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Understanding Prescription


You noticed that you can not see well and you went to eyes check, you doctor gave you  a prescription for lenses. On that you can see a lot abbreviated terms as OD, OS, SPH and CYL, but what this really mean?


If you want to understand your prescription first you need to know what "OD"“OS" and "OU" mean. They are abbreviations for oculus dexter, oculus sinister and oculus uterque which are Latin terms for right eye and left eye, and "both eyes."

On some prescriptions you may find RE (right eye) and LE (left eye) instead of OD and OS, some doctors and clinic wanted to simplify their prescription.


The information for your right eye (OD) comes before the information for your left eye (OS) this is because your doctor write prescriptions face to you, so he/she see your right eye on their left (first) and your left eye on their right (second).


One sample example, if your prescription says -1.00, you have one diopter of nearsightedness. This is a fairly mild amount of nearsightedness. If you are -4.25, that means you have 4 and 1/4 diopters of nearsightedness. This is more nearsighted than -1.00, and requires stronger (thicker) lenses. Similarly, +1.00 would be a small amount of farsightedness and +5 would be more.

If your prescriptions has abbreviations S x C x Axis that’s mean you have asigmatisam. The S refers to the "spherical" portion of the prescription, which is the degree of nearsightedness or farsightedness discussed above. The C refers to the "cylinder" or astigmatism, and can be a negative or a positive number. It measures in diopters the degree of astigmatism that you have. The more astigmatism you have the bigger this number will be.

Other Terms On Your Prescription

Sphere (SPH). Is correcting nearsightedness or farsightedness and indicates the amount of lens power, measured in diopters (D), prescribed to you. If the number appearing under this heading has a minus sign (–), you are nearsighted; if the number has a plus sign (+) or is not preceded by a plus sign or a minus sign, you are farsighted.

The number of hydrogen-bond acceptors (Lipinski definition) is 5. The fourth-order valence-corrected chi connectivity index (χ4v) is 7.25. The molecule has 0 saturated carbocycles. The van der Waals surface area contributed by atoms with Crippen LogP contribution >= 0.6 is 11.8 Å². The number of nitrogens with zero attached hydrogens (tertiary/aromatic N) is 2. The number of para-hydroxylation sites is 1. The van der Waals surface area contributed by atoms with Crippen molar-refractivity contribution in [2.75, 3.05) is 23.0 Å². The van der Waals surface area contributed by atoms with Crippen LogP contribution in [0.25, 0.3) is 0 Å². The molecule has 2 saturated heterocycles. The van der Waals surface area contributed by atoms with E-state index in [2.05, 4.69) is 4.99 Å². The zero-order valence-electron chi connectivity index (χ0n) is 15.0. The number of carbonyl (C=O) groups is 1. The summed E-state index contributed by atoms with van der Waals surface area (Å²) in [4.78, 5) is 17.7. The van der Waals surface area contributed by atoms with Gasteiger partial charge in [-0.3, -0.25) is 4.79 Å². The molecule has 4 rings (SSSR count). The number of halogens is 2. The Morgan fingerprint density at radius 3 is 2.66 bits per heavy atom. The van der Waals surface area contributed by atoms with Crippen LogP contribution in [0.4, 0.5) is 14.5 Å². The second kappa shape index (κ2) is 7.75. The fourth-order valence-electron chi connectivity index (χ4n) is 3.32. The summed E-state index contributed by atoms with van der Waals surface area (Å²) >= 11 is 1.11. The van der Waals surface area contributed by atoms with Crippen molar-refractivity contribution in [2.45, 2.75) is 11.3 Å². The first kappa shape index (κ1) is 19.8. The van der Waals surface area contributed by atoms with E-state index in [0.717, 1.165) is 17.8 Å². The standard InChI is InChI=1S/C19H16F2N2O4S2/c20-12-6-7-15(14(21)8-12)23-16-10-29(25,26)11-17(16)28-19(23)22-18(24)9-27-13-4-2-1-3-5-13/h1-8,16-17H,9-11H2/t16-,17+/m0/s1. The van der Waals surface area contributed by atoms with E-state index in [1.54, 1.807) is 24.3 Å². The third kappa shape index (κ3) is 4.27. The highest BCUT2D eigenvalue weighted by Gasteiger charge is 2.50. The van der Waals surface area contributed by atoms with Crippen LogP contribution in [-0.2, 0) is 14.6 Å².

The term "sphere" means that the correction for nearsightedness or farsightedness is "spherical," or equal in all meridians of  the eye.


Cylinder (CYL). The term "cylinder" means that this lens power added to correct astigmatism is not spherical, but instead is shaped so one meridian has no added curvature, and the meridian perpendicular to this "no added power" meridian contains the maximum power and lens curvature to correct astigmatism.

The number in the cylinder may be preceded with a minus sign (for the correction of nearsighted astigmatism) or a plus sign (for farsighted astigmatism). Cylinder power always follows sphere power in an eyeglass prescription.

Meridians of the eye are determined by superimposing a protractor scale on the eye's front surface. The 90-degree meridian is the vertical meridian of the eye, and the 180-degree meridian is the horizontal meridian.

Here are two examples of what prescriptions for eyes with astigmatism could look like:

-3.00 +0.50 x 180

+1.50 +2.00 x 60

The first prescription means that the person has 3 diopters of nearsightedness on one eye with 0.5 diopters of astigmatism and an axis of 180 degrees on another.

The second prescription means that the person has 1.5 diopters of farsightedness on one eye, 2 diopters of astigmatism and an axis of 60 degrees on another.


Axis. The axis is defined with a number from 1 to 180. The number 90 corresponds to the vertical meridian of the eye, and the number 180 corresponds to the horizontal meridian.

If an eyeglass prescription includes cylinder power, it also must include an axis value, which follows the CYL power and is preceded by an "x" when written freehand. The axis is the lens meridian that is 90 degrees away from the meridian that contains the cylinder power.